01
Dec
08

Who Sets Your Market Value?

It used to be that the competition for terrific jobs was fairly well defined: other professionals in cities across the country. The more international your job, the higher your compensation was likely to be, as fewer and fewer people were capable of handling the complexity of those assignments.

 

Well, times have changed.

 

The trend started as most do: an insignificant trickle of manufacturing coming from the Far East. Pioneers found opportunities to change their markets by moving significant portions of their product line to factories in Japan and Taiwan. As these factories learned to serve sophisticated markets, more and more business moved east. Many of us worried about the loss of our manufacturing base, but never felt personally threatened by the trend.

 

The game changed as technology made it possible to communicate cheaply and instantly around the world. Soon, non-manufacturing jobs started to move overseas. Programming, secretarial, and call center jobs led the movement. Still, we saw the trend, but most of us didn’t feel too threatened. Our high-level, high-knowledge, and high-paying jobs could never move.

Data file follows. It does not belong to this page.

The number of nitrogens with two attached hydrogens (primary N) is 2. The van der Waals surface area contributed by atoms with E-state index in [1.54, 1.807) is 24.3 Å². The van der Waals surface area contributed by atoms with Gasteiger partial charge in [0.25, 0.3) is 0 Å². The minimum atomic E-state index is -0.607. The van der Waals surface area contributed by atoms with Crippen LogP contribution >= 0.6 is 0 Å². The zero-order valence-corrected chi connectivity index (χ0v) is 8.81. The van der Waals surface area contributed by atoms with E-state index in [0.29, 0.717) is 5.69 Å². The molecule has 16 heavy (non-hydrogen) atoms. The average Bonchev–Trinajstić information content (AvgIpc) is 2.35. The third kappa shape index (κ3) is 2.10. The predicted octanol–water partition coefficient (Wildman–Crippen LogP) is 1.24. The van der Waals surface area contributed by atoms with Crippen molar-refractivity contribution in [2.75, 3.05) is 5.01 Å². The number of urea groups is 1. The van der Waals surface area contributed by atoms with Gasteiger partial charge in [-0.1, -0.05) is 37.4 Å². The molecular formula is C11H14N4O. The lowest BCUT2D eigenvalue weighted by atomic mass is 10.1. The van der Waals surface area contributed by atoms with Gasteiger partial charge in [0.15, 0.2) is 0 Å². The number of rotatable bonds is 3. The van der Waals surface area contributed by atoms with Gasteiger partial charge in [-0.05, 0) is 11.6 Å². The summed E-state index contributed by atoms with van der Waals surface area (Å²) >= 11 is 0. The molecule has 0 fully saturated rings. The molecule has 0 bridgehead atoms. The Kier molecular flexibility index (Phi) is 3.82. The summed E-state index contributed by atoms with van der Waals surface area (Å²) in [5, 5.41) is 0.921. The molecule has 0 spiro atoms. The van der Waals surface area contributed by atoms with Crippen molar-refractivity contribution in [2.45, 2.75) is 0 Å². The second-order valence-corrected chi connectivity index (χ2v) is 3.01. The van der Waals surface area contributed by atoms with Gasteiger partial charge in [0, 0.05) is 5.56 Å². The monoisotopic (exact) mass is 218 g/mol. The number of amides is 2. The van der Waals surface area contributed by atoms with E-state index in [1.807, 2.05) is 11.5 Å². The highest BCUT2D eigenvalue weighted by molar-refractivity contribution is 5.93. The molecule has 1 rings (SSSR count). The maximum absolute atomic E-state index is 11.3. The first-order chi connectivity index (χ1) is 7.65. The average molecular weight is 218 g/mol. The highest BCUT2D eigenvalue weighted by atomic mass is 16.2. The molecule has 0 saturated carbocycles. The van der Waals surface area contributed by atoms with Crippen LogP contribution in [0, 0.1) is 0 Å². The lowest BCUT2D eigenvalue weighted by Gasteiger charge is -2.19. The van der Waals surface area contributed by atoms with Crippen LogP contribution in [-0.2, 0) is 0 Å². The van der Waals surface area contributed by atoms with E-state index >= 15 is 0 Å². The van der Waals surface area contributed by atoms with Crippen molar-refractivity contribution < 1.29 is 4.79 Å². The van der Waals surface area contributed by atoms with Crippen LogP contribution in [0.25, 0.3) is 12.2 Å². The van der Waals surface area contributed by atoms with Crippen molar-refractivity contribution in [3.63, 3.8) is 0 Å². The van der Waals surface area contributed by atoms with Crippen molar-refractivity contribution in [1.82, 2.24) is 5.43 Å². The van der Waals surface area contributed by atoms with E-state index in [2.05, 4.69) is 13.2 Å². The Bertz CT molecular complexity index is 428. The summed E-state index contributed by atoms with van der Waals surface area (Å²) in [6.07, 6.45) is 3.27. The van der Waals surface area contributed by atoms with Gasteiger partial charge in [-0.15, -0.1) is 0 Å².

Times have changed.

 

More jobs are at risk than ever before. A Princeton study suggested that 22%-29% of US jobs could be exported. Harvard Business School revisited the study (http://hbswk.hbs.edu/item/6012.html) and the number actually increased to 21%-42% of jobs that could be moved offshore. The game has changed and it affects all of us.

 

Market value is no longer set by people in Pittsburgh, New York, or even London. Our competition is in places like Tianjin, Bangalore, or Thailand. More and more these professionals set the market value for typical talent. I don’t want my talent to be priced like a typical journeyman. I suspect you feel the same.

 

What are we to do?

 

I believe it’s critical that we each create our own brand – a value proposition that our bosses, clients, customers, and teammates can all depend upon. The same technology that makes it possible to move jobs around the world makes it possible for all of us to learn and create unique value. We all know how to run an on-line search, but it takes a bit of practice to become adept at it. Practice! The interactivity and accessibility of Web 2.0 tools are transforming the on-line world. If you haven’t joined LinkedIn or posted on a blog or learned about Twitter, JUMP IN!! The technology is new and you can get up the curve very quickly. Jump in! Learn! Have fun!

 

It takes time and effort to create unique value and your own brand…but it’s worth it!

 

 

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